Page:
We thought doing a feature would be the easiest thing to do for us, just in terms of our lives. So we started kicking around ideas of what we wanted to do, and we just love horror movies, and we love cabin movies in particular. He had this spark, this initial idea for Cabin with this upstairs, downstairs quality of it. As soon as I heard it, I went “oh yeah, that’s great let’s do that”. We just started meeting, and over the course of about five months we fleshed out the story, and once we had that we said, “alright, let’s write this”. We’ve learnt with Buffy that we never had much time to write because we were always behind schedule and we’d have to write scripts over the weekend constantly. But there’s a real energy that comes about when you do that. We wanted that energy, so we said let’s lock ourselves in a hotel, and we’re not allowed to leave the room until we’ve got a script done. It was very much an experiment, but it worked. We found this nice hotel and just kept writing, from like 7am to 2am everyday, round the clock, passing pages back and forth. And in the end we had Cabin. We sensed we’d written it, but it was every much what it was. It was very much a labour of love; just two guys trying to entertain each other.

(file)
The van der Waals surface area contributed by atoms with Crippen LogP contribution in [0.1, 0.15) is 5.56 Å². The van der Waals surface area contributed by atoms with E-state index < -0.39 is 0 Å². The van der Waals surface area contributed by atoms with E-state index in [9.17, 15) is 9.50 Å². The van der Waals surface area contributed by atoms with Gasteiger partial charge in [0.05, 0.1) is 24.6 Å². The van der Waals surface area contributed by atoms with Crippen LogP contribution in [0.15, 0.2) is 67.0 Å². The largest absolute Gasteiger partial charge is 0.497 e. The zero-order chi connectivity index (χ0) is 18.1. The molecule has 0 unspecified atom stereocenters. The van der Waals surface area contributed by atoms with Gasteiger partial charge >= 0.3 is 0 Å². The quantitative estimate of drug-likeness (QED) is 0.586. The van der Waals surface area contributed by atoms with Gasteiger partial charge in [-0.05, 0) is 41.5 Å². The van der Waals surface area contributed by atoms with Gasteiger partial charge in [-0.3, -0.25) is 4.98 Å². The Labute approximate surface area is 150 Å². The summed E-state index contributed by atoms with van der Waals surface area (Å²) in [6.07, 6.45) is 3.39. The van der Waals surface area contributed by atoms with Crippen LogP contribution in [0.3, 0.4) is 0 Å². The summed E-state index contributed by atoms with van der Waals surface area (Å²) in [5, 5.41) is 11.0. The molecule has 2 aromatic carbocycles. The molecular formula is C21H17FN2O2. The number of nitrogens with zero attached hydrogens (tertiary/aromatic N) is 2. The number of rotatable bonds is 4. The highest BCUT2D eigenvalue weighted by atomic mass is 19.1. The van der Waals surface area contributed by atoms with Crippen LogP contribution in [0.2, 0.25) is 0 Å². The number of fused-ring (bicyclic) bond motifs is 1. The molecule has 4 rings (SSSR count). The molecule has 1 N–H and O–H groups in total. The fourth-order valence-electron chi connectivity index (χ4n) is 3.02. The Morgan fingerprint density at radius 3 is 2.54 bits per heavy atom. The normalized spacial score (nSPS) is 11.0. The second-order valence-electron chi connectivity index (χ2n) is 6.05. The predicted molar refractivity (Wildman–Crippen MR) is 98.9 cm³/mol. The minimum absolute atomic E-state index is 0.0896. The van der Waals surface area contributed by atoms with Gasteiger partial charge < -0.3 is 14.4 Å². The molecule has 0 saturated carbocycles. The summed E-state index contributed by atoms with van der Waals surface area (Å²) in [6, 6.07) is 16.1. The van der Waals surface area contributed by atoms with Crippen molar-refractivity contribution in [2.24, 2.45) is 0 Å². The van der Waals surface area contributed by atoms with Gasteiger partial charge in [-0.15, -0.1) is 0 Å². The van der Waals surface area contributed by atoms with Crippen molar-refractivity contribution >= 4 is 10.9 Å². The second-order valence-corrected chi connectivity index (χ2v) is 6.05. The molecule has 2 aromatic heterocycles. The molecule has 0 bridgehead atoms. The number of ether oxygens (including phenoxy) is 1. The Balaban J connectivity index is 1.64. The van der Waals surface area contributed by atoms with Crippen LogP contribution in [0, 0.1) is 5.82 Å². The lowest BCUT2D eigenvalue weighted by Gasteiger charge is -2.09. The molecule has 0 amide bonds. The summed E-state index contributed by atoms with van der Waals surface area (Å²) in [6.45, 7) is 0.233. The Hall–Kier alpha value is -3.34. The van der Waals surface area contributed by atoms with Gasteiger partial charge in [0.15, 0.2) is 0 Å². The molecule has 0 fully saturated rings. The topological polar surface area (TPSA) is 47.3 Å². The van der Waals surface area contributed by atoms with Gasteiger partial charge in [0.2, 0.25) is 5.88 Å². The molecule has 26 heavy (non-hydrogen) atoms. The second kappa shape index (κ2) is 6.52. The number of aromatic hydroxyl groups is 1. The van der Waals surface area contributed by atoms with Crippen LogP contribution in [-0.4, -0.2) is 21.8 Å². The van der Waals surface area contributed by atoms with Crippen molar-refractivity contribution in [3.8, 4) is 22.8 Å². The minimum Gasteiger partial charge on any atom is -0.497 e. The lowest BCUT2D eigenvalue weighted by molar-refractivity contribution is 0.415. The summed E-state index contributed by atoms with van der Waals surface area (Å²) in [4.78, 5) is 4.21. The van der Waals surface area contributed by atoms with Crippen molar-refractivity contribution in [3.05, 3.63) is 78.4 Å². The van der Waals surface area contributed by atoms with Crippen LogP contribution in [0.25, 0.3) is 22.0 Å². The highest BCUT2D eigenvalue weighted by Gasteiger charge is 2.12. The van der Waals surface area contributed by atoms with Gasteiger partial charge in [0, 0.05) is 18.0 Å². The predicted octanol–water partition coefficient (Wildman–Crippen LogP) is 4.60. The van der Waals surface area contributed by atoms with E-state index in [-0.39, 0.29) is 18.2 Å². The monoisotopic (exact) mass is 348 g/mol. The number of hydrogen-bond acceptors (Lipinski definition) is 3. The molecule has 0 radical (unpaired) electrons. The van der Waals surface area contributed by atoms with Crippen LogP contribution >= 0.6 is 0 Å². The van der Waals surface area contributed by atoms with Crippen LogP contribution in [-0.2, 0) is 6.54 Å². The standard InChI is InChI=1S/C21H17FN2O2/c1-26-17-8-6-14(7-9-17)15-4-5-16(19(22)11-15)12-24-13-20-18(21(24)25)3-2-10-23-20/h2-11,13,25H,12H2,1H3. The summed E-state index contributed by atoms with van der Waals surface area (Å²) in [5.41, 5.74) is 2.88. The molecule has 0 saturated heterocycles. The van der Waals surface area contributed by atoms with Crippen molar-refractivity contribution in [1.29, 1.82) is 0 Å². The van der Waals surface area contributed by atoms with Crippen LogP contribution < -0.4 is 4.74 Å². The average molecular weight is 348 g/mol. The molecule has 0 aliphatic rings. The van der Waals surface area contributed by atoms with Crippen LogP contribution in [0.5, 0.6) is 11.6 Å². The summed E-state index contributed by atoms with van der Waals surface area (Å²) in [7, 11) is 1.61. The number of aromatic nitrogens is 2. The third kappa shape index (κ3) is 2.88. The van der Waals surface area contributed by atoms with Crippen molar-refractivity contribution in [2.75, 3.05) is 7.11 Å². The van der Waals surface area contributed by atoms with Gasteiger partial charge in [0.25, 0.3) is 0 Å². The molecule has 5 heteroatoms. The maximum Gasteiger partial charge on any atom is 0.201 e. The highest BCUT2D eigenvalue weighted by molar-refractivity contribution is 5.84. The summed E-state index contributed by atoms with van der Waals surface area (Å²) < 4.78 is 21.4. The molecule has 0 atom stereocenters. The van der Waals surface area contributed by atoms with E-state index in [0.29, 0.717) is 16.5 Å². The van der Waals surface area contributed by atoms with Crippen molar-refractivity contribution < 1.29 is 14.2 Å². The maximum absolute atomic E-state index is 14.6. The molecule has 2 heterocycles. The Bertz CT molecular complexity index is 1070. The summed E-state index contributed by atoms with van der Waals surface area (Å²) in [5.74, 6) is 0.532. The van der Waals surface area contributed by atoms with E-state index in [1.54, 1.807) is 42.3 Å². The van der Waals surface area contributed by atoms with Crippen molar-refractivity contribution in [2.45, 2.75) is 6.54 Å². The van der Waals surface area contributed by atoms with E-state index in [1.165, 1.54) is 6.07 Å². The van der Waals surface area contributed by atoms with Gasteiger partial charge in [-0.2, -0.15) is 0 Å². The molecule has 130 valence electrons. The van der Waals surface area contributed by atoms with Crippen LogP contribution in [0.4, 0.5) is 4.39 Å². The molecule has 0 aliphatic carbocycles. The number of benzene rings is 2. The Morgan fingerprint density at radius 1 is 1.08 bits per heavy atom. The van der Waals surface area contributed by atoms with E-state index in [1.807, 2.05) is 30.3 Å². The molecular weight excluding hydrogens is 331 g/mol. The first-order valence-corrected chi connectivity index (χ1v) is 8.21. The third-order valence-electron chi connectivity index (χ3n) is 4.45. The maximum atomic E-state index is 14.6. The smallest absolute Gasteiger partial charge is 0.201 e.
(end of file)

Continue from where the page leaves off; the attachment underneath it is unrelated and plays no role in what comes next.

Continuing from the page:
How would you guys describe the film to somebody in a non-spoilery way?
Drew Goddard: I would just talk about the genre itself, and how this is our love letter to the genre. It is very much about making the ultimate horror film, or at least what we knew how to do. We just love that horror experience. This came about because we love sitting in the theatre, and feeling that energy when you’ve got the type of horror film that’s fun. And you’re screaming as much as you’re laughing, and when you’re sort of doing both. That can only happen in certain types of films, and we very much wanted Cabin to be that. It’s tough, because we can honestly say that the less you know about Cabin the more fun you are going to have, but you also want to tell people that it is worth their time. So it is finding that balance. Luckily, one of the things that has been nice is that we’ve noticed that people who see the movie understand, and they sort of know what not to do. They sort of do that without us having to ask. I think it’s true of most people, I think most people don’t like being spoiled, and want to spoil, they just want to talk about the things that excite them. I think that is true of not just this movie but of all movies. I feel like we are definitely seeing that happen here, which is refreshing.